Giving to the less fortunate among us is considered charity and should remain a voluntary enterprise.

Forced giving of our earned assets is not charity, but comes under the heading of theft.

It is this Robin Hood mentality that is destroying a great nation.

Otto C. Beyer

Ellicott City

Private Prayer

It was such a pleasure to read in James J. Kilpatrick's Dec. 5 column his expression of disdain for the constitutional amendments proposed by Rep. Newt Gingrich and his colleagues.

When I first read of the Contract with America, I thought, why a constitutional amendment to balance the budget?

Anyone who has ever sat through a citizenship class in high school knows that it can take a very long time to amend the Constitution.

Why spend the countless hours of debate in both houses of Congress and the years to get the amendment ratified by the states to balance the budget?

Just do it! Just continue the efforts to whittle away at the waste in government spending.

As for prayer in the schools, I was a teacher for 20 years in public schools. Never did I feel that my right to pray was inhibited by the Supreme Court.

I am a person of faith. I have plenty of opportunity to pray at home and in my place of worship.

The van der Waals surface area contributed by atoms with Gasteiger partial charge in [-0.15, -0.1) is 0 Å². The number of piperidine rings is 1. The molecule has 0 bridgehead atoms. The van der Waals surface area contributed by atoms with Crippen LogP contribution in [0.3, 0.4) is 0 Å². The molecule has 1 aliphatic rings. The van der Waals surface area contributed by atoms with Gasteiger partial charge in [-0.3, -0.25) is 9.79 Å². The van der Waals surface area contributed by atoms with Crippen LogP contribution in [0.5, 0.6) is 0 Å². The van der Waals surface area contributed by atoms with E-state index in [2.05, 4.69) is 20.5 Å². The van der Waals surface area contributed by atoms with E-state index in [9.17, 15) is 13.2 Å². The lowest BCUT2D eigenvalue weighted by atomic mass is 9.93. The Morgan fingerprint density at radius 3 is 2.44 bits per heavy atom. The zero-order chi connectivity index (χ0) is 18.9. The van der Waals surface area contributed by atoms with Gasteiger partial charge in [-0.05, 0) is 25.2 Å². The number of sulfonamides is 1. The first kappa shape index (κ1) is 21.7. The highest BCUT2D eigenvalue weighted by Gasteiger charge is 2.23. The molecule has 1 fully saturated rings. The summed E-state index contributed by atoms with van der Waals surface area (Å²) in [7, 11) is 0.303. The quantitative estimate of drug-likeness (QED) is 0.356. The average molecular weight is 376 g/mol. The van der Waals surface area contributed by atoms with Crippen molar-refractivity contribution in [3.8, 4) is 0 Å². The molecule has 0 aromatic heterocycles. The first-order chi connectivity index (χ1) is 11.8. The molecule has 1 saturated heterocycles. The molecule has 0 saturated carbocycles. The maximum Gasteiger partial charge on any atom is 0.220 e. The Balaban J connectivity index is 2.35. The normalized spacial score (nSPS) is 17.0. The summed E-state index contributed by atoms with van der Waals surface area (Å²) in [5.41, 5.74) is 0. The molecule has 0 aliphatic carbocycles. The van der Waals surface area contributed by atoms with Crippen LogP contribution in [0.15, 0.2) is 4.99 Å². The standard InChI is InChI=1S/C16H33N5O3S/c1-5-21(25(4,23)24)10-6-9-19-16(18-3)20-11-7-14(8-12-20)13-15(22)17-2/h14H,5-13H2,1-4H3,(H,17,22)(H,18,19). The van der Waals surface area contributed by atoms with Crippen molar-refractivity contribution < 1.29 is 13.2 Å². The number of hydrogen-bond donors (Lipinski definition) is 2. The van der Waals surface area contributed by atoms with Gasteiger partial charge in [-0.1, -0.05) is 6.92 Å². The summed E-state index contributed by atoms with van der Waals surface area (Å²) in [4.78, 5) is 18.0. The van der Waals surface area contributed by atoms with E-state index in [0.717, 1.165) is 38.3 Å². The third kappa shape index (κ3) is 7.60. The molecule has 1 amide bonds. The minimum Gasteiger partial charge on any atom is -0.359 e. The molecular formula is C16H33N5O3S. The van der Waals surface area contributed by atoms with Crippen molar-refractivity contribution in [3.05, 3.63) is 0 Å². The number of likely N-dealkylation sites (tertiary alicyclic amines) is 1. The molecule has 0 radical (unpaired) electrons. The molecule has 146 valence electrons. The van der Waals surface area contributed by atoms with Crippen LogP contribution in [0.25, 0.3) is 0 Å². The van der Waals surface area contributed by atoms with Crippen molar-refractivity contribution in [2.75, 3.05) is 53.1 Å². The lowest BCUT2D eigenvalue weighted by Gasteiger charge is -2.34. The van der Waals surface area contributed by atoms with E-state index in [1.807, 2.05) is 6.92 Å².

My husband and I shared our faith with our children, and in school, when questions about religion came up, I freely shared my thoughts on the subject.

But I never felt that I, as a public school teacher, had a right to insist that my students should participate in my particular brand of devotion. I am glad to be a citizen of a nation that does not impose one form of religion on all who dwell within its borders.

Skilled journalist that he is, Mr. Kilpatrick expressed the views I hold in a much more cogent fashion than I could have.

I hope Mr. Gingrich and his ardent followers will take note of the view of this renonwed conservative.

Phyllis S. Yingling

Baltimore

Health and Safety Laws Work

Roger Simon makes a very convincing case for enactment of progressive laws that protect the health and safety of our citizens in his recent column "Maryland motorcycle helmet law causes a dent in statistics" (Dec. 4).

He says that Maryland's recent law requiring motorcyclists to wear helmets saves both lives and taxpayers' money. As a law enforcement official and private citizen, I favor laws that protect the public's safety and health.

Mr. Simon explains that this law already reduced the number of motorcycle fatalities and saved the associated hospital costs of $146,000 to $460,000 per person.

Since most people injured in motorcycle accidents cannot afford these hospital costs, the taxpayers of Maryland must foot the bill.

The law obviously works. Yet Maryland lawmakers almost repealed the law last year when pressured by motorcycle enthusiasts from across the state.